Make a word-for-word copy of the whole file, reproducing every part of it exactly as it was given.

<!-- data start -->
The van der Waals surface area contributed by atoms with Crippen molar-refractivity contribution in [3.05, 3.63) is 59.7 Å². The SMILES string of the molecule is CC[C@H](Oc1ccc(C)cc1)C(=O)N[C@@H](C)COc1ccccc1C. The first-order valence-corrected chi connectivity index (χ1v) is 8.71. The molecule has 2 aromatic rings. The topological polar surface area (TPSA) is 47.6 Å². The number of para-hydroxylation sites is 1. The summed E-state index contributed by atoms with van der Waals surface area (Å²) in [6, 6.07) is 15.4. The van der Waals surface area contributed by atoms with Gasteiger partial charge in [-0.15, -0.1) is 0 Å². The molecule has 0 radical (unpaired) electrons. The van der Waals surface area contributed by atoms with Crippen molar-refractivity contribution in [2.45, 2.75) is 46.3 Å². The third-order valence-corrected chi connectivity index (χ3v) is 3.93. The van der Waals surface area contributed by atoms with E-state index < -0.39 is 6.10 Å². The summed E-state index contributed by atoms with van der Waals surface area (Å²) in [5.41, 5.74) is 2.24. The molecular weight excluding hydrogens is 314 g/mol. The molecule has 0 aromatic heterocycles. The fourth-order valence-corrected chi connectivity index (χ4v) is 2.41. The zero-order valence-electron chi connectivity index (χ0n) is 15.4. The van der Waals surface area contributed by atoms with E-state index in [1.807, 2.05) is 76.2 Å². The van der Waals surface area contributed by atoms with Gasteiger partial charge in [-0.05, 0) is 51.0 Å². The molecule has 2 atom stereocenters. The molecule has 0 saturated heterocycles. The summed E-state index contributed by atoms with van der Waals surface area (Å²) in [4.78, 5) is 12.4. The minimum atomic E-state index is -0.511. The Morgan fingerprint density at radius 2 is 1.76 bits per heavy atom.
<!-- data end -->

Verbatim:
The van der Waals surface area contributed by atoms with Crippen molar-refractivity contribution in [3.05, 3.63) is 59.7 Å². The SMILES string of the molecule is CC[C@H](Oc1ccc(C)cc1)C(=O)N[C@@H](C)COc1ccccc1C. The first-order valence-corrected chi connectivity index (χ1v) is 8.71. The molecule has 2 aromatic rings. The topological polar surface area (TPSA) is 47.6 Å². The number of para-hydroxylation sites is 1. The summed E-state index contributed by atoms with van der Waals surface area (Å²) in [6, 6.07) is 15.4. The van der Waals surface area contributed by atoms with Gasteiger partial charge in [-0.15, -0.1) is 0 Å². The molecule has 0 radical (unpaired) electrons. The van der Waals surface area contributed by atoms with Crippen molar-refractivity contribution in [2.45, 2.75) is 46.3 Å². The third-order valence-corrected chi connectivity index (χ3v) is 3.93. The van der Waals surface area contributed by atoms with E-state index < -0.39 is 6.10 Å². The summed E-state index contributed by atoms with van der Waals surface area (Å²) in [5.41, 5.74) is 2.24. The molecular weight excluding hydrogens is 314 g/mol. The molecule has 0 aromatic heterocycles. The fourth-order valence-corrected chi connectivity index (χ4v) is 2.41. The zero-order valence-electron chi connectivity index (χ0n) is 15.4. The van der Waals surface area contributed by atoms with E-state index in [1.807, 2.05) is 76.2 Å². The van der Waals surface area contributed by atoms with Gasteiger partial charge in [-0.05, 0) is 51.0 Å². The molecule has 2 atom stereocenters. The molecule has 0 saturated heterocycles. The summed E-state index contributed by atoms with van der Waals surface area (Å²) in [4.78, 5) is 12.4. The minimum atomic E-state index is -0.511. The Morgan fingerprint density at radius 2 is 1.76 bits per heavy atom.